Themes:

1. That fear and hatred of the unknown thing again.

2. Humans feel the need to have an inferior species around to make them feel special.

3. Most humans will take advantage of such a relationship.

4. The oppressed will take every opportunity they can to rise up.

Battle for the Planet of the Apes – 1973

This one wins for cheesiest of the five probably for the simple reason that it obviously has the lowest budget (or something – I will address this presently.) The opening takes place in the far future, about halfway between now and the end in 2955. The Lawgiver (played by John Huston – WTF?) is giving a history lesson. Turn back the clock to about 20 years after the events of Conquest. The surviving apes and humans co-exist in an uneasy harmony somewhere in the wilderness – the city is now a toxic sea of twisted metal wreckage. How it got that way is barely hinted at.

Caesar (again played by McDowell) is the “king” of the village, acting as judge and jury in case of any wrong-doing. But it is not an equal alliance. Humans are not allowed to say “no” to an ape, a throwback law to the days the apes were slaves. A human teacher says it to the gorilla Aldo when he tears up a lesson. The lesson is the most important one of all: Ape shall not kill ape). Things are so uneasy self-proclaimed “General” Aldo has plans to move against the humans.

The main go between the apes and humans is MacDonald’s younger brother, also called MacDonald (I guess we all look the same to apes). MacDonald reveals that there are videotapes of Cornelius and Zira, Caesar’s parents, somewhere in the ruins of the city. MacDonald, Caesar and resident genius orangutan Virgil (played by Paul Williams) go get some guns from the armory. This takes a while. The armorer also acts as Cornelius’s conscience and asks a barrage of questions. It is revealed that the guns were made by man – apes don’t have the capacity to build firearms). Armed, they head to the city. Virgil is there with a Geiger counter to monitor radiation (this is one of the pathetic hints of what happened to the city).

Meanwhile, back in the tree village of the apes, Cornelius, Caesar’s son and an overly adventurous 12-year goes looking for his pet squirrel in the middle of the night. He stumbles upon a meeting of gorilla militia making plans to stage a coup and usurp Caesar, rounding up all the humans in the process. The young chimp is discovered and eventually is forced out onto a high tree branch, which Aldo slices and sends the boy plunging on a fall that will result in mortal injuries.

When Caesar, MacDonald and Virgil return with news that the mutants may be planning a hostile foray, they find all the humans caged. MacDonald soon joins them.

Soon the mutants show up with a rag-tag convoy consisting of jeeps, motorcycles, a school bus and people on foot (pretty sure the writers of Mad Max watched this scene repeatedly). They are moving against a barricade of debris hastily compiled by the apes. Here’s where I think most of the budget went. They are a ridiculous amount of explosions in a very small amount of time. The apes wind up playing dead until the mutants are right among them, then spring up and drive them off from close range. Caesar says to let them go, but Aldo, who has run off during the fight, ambushes the fleeing mutants and takes care of them.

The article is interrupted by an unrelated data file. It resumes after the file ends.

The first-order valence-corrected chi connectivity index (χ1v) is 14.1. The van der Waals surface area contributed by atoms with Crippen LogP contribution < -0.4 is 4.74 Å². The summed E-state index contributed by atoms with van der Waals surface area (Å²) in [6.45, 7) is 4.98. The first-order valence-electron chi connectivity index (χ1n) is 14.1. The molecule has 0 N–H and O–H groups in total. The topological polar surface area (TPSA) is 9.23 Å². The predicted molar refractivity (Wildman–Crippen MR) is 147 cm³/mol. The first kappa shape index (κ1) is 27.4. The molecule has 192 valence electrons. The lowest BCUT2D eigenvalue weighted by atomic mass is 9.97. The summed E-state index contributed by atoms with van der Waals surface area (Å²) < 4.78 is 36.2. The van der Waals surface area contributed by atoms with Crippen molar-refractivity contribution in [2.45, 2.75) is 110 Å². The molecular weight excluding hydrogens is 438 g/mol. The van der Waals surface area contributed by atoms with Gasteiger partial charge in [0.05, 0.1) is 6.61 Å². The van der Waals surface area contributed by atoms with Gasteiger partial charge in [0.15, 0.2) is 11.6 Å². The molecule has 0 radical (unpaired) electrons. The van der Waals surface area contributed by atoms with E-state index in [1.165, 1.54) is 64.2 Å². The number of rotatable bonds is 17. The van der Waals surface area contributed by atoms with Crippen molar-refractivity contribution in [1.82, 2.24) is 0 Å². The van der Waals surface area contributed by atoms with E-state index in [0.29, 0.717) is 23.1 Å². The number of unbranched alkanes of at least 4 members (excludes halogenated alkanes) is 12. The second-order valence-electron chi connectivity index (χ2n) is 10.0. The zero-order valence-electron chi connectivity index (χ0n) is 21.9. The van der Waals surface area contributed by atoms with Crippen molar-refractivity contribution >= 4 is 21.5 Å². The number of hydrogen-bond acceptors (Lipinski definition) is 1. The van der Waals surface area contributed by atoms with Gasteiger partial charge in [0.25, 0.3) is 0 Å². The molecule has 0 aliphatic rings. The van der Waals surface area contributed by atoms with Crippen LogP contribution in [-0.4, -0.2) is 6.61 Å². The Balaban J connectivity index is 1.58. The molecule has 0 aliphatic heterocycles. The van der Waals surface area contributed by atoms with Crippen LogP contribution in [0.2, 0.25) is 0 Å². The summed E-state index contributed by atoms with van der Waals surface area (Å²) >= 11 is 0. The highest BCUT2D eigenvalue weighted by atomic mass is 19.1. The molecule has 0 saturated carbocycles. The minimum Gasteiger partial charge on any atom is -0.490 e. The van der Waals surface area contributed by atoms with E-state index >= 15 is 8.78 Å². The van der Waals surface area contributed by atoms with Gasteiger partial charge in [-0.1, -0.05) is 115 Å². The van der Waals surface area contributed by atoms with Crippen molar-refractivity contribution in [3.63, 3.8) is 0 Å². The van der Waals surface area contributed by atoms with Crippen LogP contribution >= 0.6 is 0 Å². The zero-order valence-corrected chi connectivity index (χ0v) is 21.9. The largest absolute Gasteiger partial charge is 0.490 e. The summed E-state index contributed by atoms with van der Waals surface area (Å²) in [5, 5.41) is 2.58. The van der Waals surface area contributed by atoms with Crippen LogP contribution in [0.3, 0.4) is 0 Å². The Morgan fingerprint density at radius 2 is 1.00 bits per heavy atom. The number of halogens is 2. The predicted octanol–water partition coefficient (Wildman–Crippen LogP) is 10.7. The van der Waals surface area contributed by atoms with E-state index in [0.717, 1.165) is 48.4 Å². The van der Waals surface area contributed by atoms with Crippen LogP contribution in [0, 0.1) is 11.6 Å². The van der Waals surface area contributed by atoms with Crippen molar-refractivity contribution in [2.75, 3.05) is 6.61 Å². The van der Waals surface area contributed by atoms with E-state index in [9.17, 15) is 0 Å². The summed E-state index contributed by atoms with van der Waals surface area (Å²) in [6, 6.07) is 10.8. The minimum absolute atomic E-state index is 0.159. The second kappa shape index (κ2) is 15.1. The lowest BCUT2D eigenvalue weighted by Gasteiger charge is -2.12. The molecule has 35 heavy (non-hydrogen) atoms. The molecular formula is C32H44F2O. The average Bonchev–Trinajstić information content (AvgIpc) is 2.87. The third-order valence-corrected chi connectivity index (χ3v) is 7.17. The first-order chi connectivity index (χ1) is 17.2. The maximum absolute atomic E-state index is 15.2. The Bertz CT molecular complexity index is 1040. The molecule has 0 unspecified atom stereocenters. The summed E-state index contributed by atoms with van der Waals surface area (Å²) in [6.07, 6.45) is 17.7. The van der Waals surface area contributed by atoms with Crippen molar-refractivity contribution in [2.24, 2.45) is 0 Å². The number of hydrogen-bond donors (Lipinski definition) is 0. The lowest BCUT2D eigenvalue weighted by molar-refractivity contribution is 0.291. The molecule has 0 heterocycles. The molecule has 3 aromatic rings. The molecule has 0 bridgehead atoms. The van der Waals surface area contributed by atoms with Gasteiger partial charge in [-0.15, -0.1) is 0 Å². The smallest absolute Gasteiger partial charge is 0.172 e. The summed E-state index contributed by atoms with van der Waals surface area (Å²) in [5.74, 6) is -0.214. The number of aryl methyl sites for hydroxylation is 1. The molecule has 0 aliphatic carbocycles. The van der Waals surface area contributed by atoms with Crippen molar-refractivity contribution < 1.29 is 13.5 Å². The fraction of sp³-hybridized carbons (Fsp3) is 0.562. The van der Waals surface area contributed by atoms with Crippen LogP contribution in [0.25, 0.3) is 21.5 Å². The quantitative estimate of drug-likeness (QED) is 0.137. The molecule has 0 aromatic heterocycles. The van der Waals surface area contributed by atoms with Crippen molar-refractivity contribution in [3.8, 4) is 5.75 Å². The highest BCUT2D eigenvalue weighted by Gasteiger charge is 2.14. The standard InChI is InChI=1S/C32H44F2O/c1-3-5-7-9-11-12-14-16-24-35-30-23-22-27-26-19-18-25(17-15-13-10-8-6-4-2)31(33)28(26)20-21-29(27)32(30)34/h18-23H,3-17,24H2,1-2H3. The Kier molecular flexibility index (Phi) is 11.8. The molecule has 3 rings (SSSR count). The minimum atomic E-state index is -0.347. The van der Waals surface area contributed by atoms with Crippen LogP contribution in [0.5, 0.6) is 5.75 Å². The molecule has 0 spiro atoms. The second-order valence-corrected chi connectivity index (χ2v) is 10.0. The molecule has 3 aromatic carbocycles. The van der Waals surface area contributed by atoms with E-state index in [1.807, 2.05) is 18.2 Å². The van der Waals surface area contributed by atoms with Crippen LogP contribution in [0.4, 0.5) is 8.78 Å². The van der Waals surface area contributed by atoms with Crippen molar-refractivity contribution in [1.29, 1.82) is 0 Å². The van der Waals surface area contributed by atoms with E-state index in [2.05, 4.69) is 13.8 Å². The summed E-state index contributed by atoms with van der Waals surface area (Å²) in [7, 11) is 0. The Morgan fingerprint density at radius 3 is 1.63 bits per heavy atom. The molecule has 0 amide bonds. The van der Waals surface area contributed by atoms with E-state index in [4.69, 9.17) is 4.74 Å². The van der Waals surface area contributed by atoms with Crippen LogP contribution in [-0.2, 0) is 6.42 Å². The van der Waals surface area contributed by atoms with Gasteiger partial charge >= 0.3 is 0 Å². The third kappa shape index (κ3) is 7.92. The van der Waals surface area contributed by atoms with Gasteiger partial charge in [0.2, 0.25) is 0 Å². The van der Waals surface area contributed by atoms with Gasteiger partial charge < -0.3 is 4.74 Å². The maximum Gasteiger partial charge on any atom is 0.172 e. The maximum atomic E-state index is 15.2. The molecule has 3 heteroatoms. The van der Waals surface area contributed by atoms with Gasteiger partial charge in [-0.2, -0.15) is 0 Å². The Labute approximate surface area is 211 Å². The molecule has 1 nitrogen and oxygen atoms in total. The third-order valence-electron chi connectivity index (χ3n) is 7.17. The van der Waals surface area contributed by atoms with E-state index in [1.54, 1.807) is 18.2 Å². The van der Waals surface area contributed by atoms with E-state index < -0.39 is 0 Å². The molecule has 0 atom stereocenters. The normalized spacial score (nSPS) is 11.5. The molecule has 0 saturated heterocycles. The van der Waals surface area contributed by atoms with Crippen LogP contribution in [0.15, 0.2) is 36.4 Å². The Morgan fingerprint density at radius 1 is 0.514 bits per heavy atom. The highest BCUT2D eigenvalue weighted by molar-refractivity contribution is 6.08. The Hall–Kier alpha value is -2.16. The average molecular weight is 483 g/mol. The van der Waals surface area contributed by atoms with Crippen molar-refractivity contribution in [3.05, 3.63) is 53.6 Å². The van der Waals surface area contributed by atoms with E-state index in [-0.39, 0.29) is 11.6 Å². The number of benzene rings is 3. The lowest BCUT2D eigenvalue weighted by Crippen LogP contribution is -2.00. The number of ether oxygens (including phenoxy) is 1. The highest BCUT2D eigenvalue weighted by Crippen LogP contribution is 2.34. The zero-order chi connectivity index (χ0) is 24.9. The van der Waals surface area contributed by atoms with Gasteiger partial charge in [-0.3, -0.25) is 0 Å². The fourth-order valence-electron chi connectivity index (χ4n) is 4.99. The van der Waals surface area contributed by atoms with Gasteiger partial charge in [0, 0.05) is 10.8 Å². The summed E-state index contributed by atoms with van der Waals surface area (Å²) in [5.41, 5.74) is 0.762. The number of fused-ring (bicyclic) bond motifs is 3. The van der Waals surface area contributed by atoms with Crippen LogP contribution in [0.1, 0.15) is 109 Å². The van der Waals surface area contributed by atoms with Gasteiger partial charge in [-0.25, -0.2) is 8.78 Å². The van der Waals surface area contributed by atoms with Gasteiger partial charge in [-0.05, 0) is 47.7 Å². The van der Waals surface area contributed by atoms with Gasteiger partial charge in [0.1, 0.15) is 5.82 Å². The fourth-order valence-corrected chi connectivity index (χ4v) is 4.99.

He returns to the village. Cornelius has died from injuries sustained in the fall and everyone knows Aldo caused it. Ape has killed ape. Aldo has broken the prime law of the apes. Worse, he has killed the “king’s” son. Poetically, Caesar drives him further and further up a tree until Aldo falls to his death.

Themes:

1. There’s always going to be an alpha asshole.

2. Racism, domination and oppression exist no matter who’s in charge.

3. That fear of the unknown/different thing again.

There was a short-lived TV series that picks up where Battle leaves off, but no new doors are opened, so we’ll let it lie.

And the one thing my crazy mind came up after all of this: I’m convinced that Cornelius is named after himself. The scene with the Lawgiver illustrates that the apes were meticulous record keepers. And the young Cornelius would obviously have become part of the apes’ folklore if not their religion. First ape killed by an ape. He would be the Abel of the apes. Perhaps he was even a saint as what little glimpses we get of their society seem fairly Judeo-Christian based. Many religious names don’t go away. People are named after saints, as Zira’s husband probably was. The young Cornelius, first homicide and son of Caesar was most likely named after Caesar’s father, the time-traveling Cornelius. Thus, Cornelius became the namesake for the probable “saint” he was named for, thus he is named after himself. Now I think I understand why some people hate time travel scenarios.

And I changed my mind about including the Tim Burton flick. It just doesn’t fit. Not really. He did improve on a few things, however:

1. Humans could still talk on this planet run by apes. A thousand years is not a long time in terms of evolution, so it didn’t really make sense that humans would completely lose the capacity of speech. The apes didn’t really seem capable of that level of cruelty or that sophisticated a eugenics program.

2. The apes are stronger and more agile. In the original, they really didn’t seem much stronger. One gorilla could easily over-power five or six men. Burton made them more zoologically (?) accurate.

3. Flying monkey helmets!!!

Just for fun: here’s a cool little web-page at POTA archives with all the actors who played the apes. Note how many are from Star Trek stills.

And the one thing I, personally am taking from all this: I never want to hear the phrase “planet of the apes” or any variation thereof ever, ever again.